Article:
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Healing Plants of Ettimadai Campus

From pre-historic times, plants have been an inseparable part of human life; plants were used for food, shelter, clothing, medicine for curing diseases and for ensuring well-being. Almost all branches of medicine used plants directly or their extracts to cure diseases. Of the 15,000 plants found in India, about 2,500 have medicinal properties. Of these, only 540 species are currently used for making herbal medicines.

Healing Plants of Ettimadai Campus is a booklet that contains information about species found in Amrita’s Ettimadai Campus and those that are suitable for the area. The source of inspiration for this compilation was a research project on ex-situ conservation, cultivation and propagation of medicinal plants funded by National Medicinal Board, Government of India.

Medicinal plants in and around the Amrita campus were documented by exploratory surveys and added to the list. The list of plants is not exhaustive. However, for a novice, this booklet is an excellent source of information on medicinal plants that can inspire one to learn more about them.

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R&D Work On Medical Plants

Since its inception in 2004, the Center for Environmental Studies has continually strived to promote research in biodiversity conservation, medicinal plants, eco-restoration and waste management.

Around 160 species of medicinal plants were collected and evaluated for their sustainability in semi-arid regions; a collection is maintained in the Center’s nursery. This was done as part of a project funded by the National Medicinal Plant Board under Ministry of Health and Family Welfare, Department of AYUSH.

Nursery and field trials were conducted in two zones — a humid zone at Walayar and a semi-arid zone in Ettimadai — for testing the suitability of plants for these two agro-climatic and soil conditions. Species suited to semi-arid conditions were identified and planted on campus. Selected species were propagated in large numbers and distributed to farmers in the village for cultivation as well.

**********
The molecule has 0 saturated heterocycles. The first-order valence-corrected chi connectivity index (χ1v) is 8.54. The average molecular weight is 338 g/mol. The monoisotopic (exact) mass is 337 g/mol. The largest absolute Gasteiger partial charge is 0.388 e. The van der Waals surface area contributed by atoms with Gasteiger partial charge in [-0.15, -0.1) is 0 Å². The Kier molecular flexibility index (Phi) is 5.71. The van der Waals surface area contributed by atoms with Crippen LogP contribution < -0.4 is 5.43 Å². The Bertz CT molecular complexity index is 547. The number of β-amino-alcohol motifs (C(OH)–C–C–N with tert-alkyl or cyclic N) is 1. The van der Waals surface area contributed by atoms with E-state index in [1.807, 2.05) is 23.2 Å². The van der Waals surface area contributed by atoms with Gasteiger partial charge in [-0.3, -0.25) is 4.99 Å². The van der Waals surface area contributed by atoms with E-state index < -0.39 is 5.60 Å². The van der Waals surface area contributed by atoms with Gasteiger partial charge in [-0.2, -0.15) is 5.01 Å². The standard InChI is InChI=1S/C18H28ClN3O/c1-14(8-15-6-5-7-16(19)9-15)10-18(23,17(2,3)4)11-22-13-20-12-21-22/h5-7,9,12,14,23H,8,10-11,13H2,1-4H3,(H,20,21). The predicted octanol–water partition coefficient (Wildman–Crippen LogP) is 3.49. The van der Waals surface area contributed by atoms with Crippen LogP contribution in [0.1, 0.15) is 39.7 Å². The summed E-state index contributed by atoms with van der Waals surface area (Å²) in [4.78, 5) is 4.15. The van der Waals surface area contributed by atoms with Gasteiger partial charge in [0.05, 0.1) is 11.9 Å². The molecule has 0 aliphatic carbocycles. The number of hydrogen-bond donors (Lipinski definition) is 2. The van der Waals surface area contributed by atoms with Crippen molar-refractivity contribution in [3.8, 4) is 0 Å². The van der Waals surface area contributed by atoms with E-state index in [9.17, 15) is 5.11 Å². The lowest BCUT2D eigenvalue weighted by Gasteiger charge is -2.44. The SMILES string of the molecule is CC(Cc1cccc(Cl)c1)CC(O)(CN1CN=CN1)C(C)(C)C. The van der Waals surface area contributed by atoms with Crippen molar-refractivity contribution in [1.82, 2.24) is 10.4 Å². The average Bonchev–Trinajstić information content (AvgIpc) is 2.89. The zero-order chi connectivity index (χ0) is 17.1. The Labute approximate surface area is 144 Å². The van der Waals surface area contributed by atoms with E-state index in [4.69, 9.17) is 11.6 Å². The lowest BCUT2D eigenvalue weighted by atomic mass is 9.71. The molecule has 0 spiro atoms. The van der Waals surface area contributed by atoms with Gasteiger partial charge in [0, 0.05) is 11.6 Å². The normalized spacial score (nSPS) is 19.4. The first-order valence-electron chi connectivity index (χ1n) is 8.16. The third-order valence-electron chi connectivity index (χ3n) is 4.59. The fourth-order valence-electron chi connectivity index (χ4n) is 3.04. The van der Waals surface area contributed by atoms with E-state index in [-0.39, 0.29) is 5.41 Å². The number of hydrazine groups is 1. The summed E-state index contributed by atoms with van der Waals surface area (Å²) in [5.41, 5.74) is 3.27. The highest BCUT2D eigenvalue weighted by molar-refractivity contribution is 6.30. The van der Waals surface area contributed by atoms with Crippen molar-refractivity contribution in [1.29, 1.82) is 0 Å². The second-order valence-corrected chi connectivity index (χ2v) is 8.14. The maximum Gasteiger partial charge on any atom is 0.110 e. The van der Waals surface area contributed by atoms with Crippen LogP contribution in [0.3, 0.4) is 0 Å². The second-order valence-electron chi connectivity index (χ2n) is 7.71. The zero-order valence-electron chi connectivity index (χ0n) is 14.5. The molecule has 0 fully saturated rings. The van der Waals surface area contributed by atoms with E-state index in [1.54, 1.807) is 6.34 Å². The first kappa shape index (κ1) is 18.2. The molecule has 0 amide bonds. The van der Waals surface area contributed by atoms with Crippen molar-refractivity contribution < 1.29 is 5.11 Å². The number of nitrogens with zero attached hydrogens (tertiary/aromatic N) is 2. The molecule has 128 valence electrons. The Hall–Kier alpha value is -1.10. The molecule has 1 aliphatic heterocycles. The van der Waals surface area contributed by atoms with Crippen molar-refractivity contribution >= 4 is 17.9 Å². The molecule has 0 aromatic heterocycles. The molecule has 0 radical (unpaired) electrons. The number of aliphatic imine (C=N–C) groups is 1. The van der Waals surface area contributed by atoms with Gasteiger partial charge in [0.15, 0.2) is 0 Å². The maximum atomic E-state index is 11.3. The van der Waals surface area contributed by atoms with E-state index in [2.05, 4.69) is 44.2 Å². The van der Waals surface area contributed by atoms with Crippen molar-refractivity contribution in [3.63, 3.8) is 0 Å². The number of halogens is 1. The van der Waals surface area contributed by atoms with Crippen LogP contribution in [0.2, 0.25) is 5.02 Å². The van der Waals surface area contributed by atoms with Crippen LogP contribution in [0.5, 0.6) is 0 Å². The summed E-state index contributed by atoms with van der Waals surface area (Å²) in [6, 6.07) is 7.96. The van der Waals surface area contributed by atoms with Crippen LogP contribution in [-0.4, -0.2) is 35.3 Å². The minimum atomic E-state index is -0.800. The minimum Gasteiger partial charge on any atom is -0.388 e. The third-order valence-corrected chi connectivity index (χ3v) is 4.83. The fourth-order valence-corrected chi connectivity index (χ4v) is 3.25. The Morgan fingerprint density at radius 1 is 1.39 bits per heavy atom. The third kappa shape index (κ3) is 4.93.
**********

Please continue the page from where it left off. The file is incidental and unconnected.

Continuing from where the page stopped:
A multi-story garden was subsequently developed with medicinal trees inter-cropped with medicinal shrubs, herbs and twining plants. With over 80 plant species, this garden continues to serve as a model for cultivation of medicinal plants in semi-arid regions.

R & D in Medicinal Plants is the compilation of all these activities of the Center.

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Organic Agriculture Activities

We never used any chemical fertilizers or pesticides”, states Dr. Aravindakshan, Director of the Amrita Center for Environmental Sciences, while narrating themiraculous transformation of Ettimadai Campus from a semi-arid region, ten years ago, to the the lush-green campus that it is, today.

In these times, when chemicals have become the order of the day, Dr. Aravind’s statement may come as a pleasant surprise to many. It is a fact that the Amrita campus proudly stands apart in being a chemical-free zone, having only used organic fertilizers right from the early stages of its inception.

On this campus, gardening, tree planting, cultivation of vegetables, medicinal plants, coconut, banana, and others are all carried out with organic fertilizers which are comprised of cow dung, goat and poultry droppings, compost and vermi-compost. By converting organic waste generated on campus into vermi-compost and using it for agriculture, the campus has set an example in waste management. Insect traps circumvent the need for chemical pesticides.

The Center encourages farmers in the adjacent village to practice organic agriculture, as well. It aims to promote cultivation practices that are effective and environment-friendly. Organic Agriculture Activities is the compilation of all these activities of the Center.

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Blossoms of the Desert

In 1998, I joined the Amrita Institutions at Ettimadai. In October 1997, I came to campus and met Br. Abhayamrita Chaitanya. Swamiji told me that he was looking for a horticulturist to take charge of campus development and landscaping activities. I had completed several projects in landscaping, both for public and private institutions, and had derived immense satisfaction from them. I saw an opportunity to serve Amma in a practical way resolved to begin soon.

After the work began, there were several hurdles. I was all alone; there were no skilled laborers with me. We did not entrust the work to a contractor. As the landscaping and tree planting progressed, however, there was a visible change in the look of the campus. There was a need to complete the task fast, since a proposal had been submitted to the UGC for Amrita becoming a “deemed to be University”. In the year 2000, we were able to complete the work. The campus landscape had become serene and beautiful.

One day, in November 2002, I received a phone call from Amritapuri. Amma wanted to see me, I was told. When I arrived in Amritapuri, and met Amma, she appreciated the work that I was doing at Ettimadai and asked me to go to AIMS in Cochin and plant some trees there. She gave me an apple as prasadam and asked me to sit near her. Since then, I have been fortunate to receive Amma’s darshan many times; and each time Amma has talked to me about nature and the need to preserve nature. Amma refers to me asPrakriti and University Mon (Son).


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